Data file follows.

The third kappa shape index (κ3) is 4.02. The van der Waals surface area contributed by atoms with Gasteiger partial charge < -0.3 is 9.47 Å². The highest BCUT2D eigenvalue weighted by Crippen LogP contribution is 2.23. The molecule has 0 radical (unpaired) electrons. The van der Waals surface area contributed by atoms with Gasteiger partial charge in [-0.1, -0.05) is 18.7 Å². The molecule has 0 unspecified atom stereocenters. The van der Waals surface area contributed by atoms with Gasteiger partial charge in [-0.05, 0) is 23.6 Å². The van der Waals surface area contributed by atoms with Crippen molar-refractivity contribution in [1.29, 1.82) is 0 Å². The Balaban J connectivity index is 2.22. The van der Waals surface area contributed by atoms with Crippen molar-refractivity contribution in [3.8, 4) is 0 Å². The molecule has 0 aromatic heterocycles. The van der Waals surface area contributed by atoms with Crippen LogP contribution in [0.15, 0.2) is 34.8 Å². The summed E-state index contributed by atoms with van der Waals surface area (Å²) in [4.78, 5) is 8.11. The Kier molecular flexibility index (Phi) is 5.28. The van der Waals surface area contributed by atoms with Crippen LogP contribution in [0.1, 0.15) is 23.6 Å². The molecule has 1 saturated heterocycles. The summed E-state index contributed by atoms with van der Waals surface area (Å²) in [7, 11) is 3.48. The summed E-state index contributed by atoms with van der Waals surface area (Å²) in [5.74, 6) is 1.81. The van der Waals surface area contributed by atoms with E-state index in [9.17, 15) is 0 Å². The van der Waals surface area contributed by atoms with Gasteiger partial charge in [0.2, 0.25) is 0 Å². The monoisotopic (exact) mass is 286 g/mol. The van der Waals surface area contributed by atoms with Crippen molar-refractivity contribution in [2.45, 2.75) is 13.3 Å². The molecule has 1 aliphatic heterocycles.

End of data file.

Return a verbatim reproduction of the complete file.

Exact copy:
The third kappa shape index (κ3) is 4.02. The van der Waals surface area contributed by atoms with Gasteiger partial charge < -0.3 is 9.47 Å². The highest BCUT2D eigenvalue weighted by Crippen LogP contribution is 2.23. The molecule has 0 radical (unpaired) electrons. The van der Waals surface area contributed by atoms with Gasteiger partial charge in [-0.1, -0.05) is 18.7 Å². The molecule has 0 unspecified atom stereocenters. The van der Waals surface area contributed by atoms with Gasteiger partial charge in [-0.05, 0) is 23.6 Å². The van der Waals surface area contributed by atoms with Crippen molar-refractivity contribution in [1.29, 1.82) is 0 Å². The Balaban J connectivity index is 2.22. The van der Waals surface area contributed by atoms with Crippen molar-refractivity contribution in [3.8, 4) is 0 Å². The molecule has 0 aromatic heterocycles. The van der Waals surface area contributed by atoms with Crippen LogP contribution in [0.15, 0.2) is 34.8 Å². The summed E-state index contributed by atoms with van der Waals surface area (Å²) in [4.78, 5) is 8.11. The Kier molecular flexibility index (Phi) is 5.28. The van der Waals surface area contributed by atoms with Crippen LogP contribution in [0.1, 0.15) is 23.6 Å². The molecule has 1 saturated heterocycles. The summed E-state index contributed by atoms with van der Waals surface area (Å²) in [7, 11) is 3.48. The summed E-state index contributed by atoms with van der Waals surface area (Å²) in [5.74, 6) is 1.81. The van der Waals surface area contributed by atoms with E-state index in [9.17, 15) is 0 Å². The van der Waals surface area contributed by atoms with Gasteiger partial charge in [0.2, 0.25) is 0 Å². The monoisotopic (exact) mass is 286 g/mol. The van der Waals surface area contributed by atoms with Crippen molar-refractivity contribution in [2.45, 2.75) is 13.3 Å². The molecule has 1 aliphatic heterocycles.